JPC SYSTEMIC PATHOLOGY
Signalment (JPC #4002461): 5-year-old female spayed Rhodesian ridgeback, canine
HISTORY: The dog was presented for a large (approximately 7 cm diameter), subcutaneous moveable mass over the left shoulder. Two weeks after surgical excision, the dog presented with neurologic signs and blindness. Euthanasia was elected because of poor prognosis.
HISTOPATHOLOGIC DESCRIPTION: Eye: Within the vitreous chamber, elevating the detached retina and multifocally extending into the subjacent choroid is a dense cellular exudate of many viable and degenerate neutrophils and macrophages admixed with eosinophilic cellular and karyorrhectic debris (necrosis), fibrin, eosinophilic globular protein, and minimal hemorrhage and mineral. Both free within the exudate as well as within macrophages are many round algae sporangia which are 10-20 um in diameter with a 2-3 um thick amphophilic cell wall and a basophilic nucleus. Many algae undergo endosporulation characterized by wedge-shaped, radially arranged, angular endospores (daughter cells) divided by septations filling the sporangia. The detached retina is thickened by fibrin, hemorrhage and edema and multifocally few vessel walls within the retina are expanded by few neutrophils, brightly eosinophilic protein, cellular debris (vasculitis) and are surrounded by few lymphocytes and histiocytes. There is marked asymmetrical necrosis and loss of varying layers of the retina, most prominently adjacent to areas of exudate. There is moderate hyperplasia and hypertrophy of the retinal pigment epithelium. The choroid and clilary body are multifocally infiltrated and/or expanded by few to many neutrophils, macrophages, lymphocytes, plasma cells, congested vessels and dilated lymphatics. Multifocally within the sclera, lymphatics are dilated and filled with edema and mild hemorrhage and inflammatory cells.
MORPHOLOGIC DIAGNOSIS: Eye: Endophthalmitis, pyogranulomatous, diffuse, moderate, with retinal detachment and necrosis, and numerous extracellular and intrahistiocytic endosporulating algae, Rhodesian ridgeback, canine.
ETIOLOGIC DIAGNOSIS: Ocular protothecosis
CAUSE: Prototheca zopfii
- Prototheca are colorless, unicellular saprophytic algae capable of causing enteric, cutaneous, nasal, mammary, neurologic, or generalized granulomatous diseases in various mammals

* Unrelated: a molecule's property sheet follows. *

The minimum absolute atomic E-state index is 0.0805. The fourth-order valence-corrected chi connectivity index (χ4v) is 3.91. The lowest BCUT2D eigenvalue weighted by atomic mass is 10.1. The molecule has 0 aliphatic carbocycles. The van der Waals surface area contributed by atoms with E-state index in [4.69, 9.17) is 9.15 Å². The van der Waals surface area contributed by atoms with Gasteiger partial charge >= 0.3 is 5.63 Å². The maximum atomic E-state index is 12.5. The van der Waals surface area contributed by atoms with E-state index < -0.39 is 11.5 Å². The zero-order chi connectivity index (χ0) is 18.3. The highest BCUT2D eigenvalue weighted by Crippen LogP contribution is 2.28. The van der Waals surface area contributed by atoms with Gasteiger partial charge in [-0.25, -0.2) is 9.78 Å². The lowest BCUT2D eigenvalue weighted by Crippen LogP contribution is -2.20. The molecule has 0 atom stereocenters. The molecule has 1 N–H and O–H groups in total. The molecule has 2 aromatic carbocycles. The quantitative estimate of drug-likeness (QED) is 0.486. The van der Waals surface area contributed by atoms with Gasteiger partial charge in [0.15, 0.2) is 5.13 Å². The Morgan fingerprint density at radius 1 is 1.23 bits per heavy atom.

- Of the five species of Prototheca, only P. zopfii and wickerhamii cause disease in animals; mastitis in cows and disseminated disease in dogs are more common manifestations
- Closely related to the green algae of genus Chlorella
- Algae are regarded as opportunistic pathogens of low pathogenicity usually affecting animals with immune dysfunction
- In dogs, the organisms have a predilection for the eyes and brain
- In other species, infections are commonly localized to the skin or subcutis
- Prototheca reproduces by endosporulation resulting in septation of the parent cell forming the classic "Mercedes Benz" symbol
- The virulence of the two species of pathogenic Prototheca may differ:
- Only wickerhamii has been isolated in cutaneous cases of disease in dogs and cats
- Disseminated disease in dogs is almost always caused by zopfii
- A disproportionate number of cases have been reported in boxer (females) and collies
- Prototheca sp. most commonly isolated from sewage and animal waste > contamination of water systems, soil, and food > initiates infection via contact with cutaneous wounds (cutaneous form) and penetration of intestinal mucosa (disseminated form) > depressed cell-mediated immunity, in the dog, allows opportunistic invasion and circulatory dissemination
- Bovine mammary form is thought to occur by environmental contamination and ascending infection
- Altered or suppressed host immune response is an important factor, and defective cell-mediated immunity appears to be more important than decreased humoral response in allowing entrance of organisms
TYPICAL CLINICAL FINDINGS:
- Generally a widely disseminated disease, with signs depending on tissues affected (kidney/urinary, liver, heart, intestine, brain, and eye are most frequently involved)